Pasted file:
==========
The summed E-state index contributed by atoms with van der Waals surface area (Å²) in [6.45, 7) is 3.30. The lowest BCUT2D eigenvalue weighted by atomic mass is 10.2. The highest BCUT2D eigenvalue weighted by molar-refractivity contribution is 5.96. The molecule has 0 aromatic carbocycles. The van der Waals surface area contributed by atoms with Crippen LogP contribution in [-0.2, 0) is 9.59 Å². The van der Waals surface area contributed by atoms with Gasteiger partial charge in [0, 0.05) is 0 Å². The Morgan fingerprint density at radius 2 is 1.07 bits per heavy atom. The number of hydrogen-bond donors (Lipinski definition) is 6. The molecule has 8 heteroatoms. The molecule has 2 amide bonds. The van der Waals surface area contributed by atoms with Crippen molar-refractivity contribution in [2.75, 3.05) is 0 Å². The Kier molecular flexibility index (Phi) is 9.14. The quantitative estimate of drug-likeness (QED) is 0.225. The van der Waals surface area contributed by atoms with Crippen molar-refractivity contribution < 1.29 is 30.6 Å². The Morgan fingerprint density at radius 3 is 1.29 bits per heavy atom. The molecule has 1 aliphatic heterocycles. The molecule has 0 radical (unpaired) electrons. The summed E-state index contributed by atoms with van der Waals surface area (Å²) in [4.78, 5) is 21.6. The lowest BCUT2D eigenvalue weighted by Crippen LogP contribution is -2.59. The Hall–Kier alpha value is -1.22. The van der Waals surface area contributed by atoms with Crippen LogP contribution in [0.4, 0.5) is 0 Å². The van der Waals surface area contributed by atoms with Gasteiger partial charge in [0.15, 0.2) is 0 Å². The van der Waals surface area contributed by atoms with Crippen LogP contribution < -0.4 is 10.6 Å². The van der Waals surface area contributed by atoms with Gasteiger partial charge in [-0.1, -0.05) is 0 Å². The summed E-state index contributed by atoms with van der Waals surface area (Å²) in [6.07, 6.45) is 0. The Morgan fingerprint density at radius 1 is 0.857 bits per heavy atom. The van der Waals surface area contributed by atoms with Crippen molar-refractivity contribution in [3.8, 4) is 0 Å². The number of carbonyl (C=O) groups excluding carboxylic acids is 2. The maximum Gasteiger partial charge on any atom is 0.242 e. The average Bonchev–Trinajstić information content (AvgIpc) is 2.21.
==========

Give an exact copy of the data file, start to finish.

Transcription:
The summed E-state index contributed by atoms with van der Waals surface area (Å²) in [6.45, 7) is 3.30. The lowest BCUT2D eigenvalue weighted by atomic mass is 10.2. The highest BCUT2D eigenvalue weighted by molar-refractivity contribution is 5.96. The molecule has 0 aromatic carbocycles. The van der Waals surface area contributed by atoms with Crippen LogP contribution in [-0.2, 0) is 9.59 Å². The van der Waals surface area contributed by atoms with Gasteiger partial charge in [0, 0.05) is 0 Å². The Morgan fingerprint density at radius 2 is 1.07 bits per heavy atom. The number of hydrogen-bond donors (Lipinski definition) is 6. The molecule has 8 heteroatoms. The molecule has 2 amide bonds. The van der Waals surface area contributed by atoms with Crippen molar-refractivity contribution in [2.75, 3.05) is 0 Å². The Kier molecular flexibility index (Phi) is 9.14. The quantitative estimate of drug-likeness (QED) is 0.225. The van der Waals surface area contributed by atoms with Crippen molar-refractivity contribution < 1.29 is 30.6 Å². The Morgan fingerprint density at radius 3 is 1.29 bits per heavy atom. The molecule has 1 aliphatic heterocycles. The molecule has 0 radical (unpaired) electrons. The summed E-state index contributed by atoms with van der Waals surface area (Å²) in [4.78, 5) is 21.6. The lowest BCUT2D eigenvalue weighted by Crippen LogP contribution is -2.59. The Hall–Kier alpha value is -1.22. The van der Waals surface area contributed by atoms with Crippen LogP contribution in [0.4, 0.5) is 0 Å². The van der Waals surface area contributed by atoms with Gasteiger partial charge in [0.15, 0.2) is 0 Å². The van der Waals surface area contributed by atoms with Crippen LogP contribution < -0.4 is 10.6 Å². The van der Waals surface area contributed by atoms with Gasteiger partial charge in [-0.1, -0.05) is 0 Å². The summed E-state index contributed by atoms with van der Waals surface area (Å²) in [6.07, 6.45) is 0. The Morgan fingerprint density at radius 1 is 0.857 bits per heavy atom. The van der Waals surface area contributed by atoms with Crippen molar-refractivity contribution in [3.8, 4) is 0 Å². The number of carbonyl (C=O) groups excluding carboxylic acids is 2. The maximum Gasteiger partial charge on any atom is 0.242 e. The average Bonchev–Trinajstić information content (AvgIpc) is 2.21.